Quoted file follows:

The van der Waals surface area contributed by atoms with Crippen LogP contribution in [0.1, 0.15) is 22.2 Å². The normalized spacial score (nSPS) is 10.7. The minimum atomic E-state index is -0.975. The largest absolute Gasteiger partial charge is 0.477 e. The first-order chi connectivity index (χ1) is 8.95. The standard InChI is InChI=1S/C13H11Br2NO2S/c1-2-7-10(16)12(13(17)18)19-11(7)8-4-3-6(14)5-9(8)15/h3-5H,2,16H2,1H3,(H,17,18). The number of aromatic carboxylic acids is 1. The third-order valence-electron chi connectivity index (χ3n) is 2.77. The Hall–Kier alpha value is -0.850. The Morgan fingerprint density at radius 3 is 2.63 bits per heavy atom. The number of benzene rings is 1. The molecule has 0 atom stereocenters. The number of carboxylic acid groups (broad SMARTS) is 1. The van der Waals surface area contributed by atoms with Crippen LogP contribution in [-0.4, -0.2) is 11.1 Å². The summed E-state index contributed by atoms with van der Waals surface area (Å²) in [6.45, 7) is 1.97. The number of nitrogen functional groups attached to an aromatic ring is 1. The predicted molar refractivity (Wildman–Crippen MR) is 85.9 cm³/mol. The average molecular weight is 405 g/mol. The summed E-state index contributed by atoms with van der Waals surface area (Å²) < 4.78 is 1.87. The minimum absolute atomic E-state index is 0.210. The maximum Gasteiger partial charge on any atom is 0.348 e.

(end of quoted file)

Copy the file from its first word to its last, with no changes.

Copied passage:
The van der Waals surface area contributed by atoms with Crippen LogP contribution in [0.1, 0.15) is 22.2 Å². The normalized spacial score (nSPS) is 10.7. The minimum atomic E-state index is -0.975. The largest absolute Gasteiger partial charge is 0.477 e. The first-order chi connectivity index (χ1) is 8.95. The standard InChI is InChI=1S/C13H11Br2NO2S/c1-2-7-10(16)12(13(17)18)19-11(7)8-4-3-6(14)5-9(8)15/h3-5H,2,16H2,1H3,(H,17,18). The number of aromatic carboxylic acids is 1. The third-order valence-electron chi connectivity index (χ3n) is 2.77. The Hall–Kier alpha value is -0.850. The Morgan fingerprint density at radius 3 is 2.63 bits per heavy atom. The number of benzene rings is 1. The molecule has 0 atom stereocenters. The number of carboxylic acid groups (broad SMARTS) is 1. The van der Waals surface area contributed by atoms with Crippen LogP contribution in [-0.4, -0.2) is 11.1 Å². The summed E-state index contributed by atoms with van der Waals surface area (Å²) in [6.45, 7) is 1.97. The number of nitrogen functional groups attached to an aromatic ring is 1. The predicted molar refractivity (Wildman–Crippen MR) is 85.9 cm³/mol. The average molecular weight is 405 g/mol. The summed E-state index contributed by atoms with van der Waals surface area (Å²) < 4.78 is 1.87. The minimum absolute atomic E-state index is 0.210. The maximum Gasteiger partial charge on any atom is 0.348 e.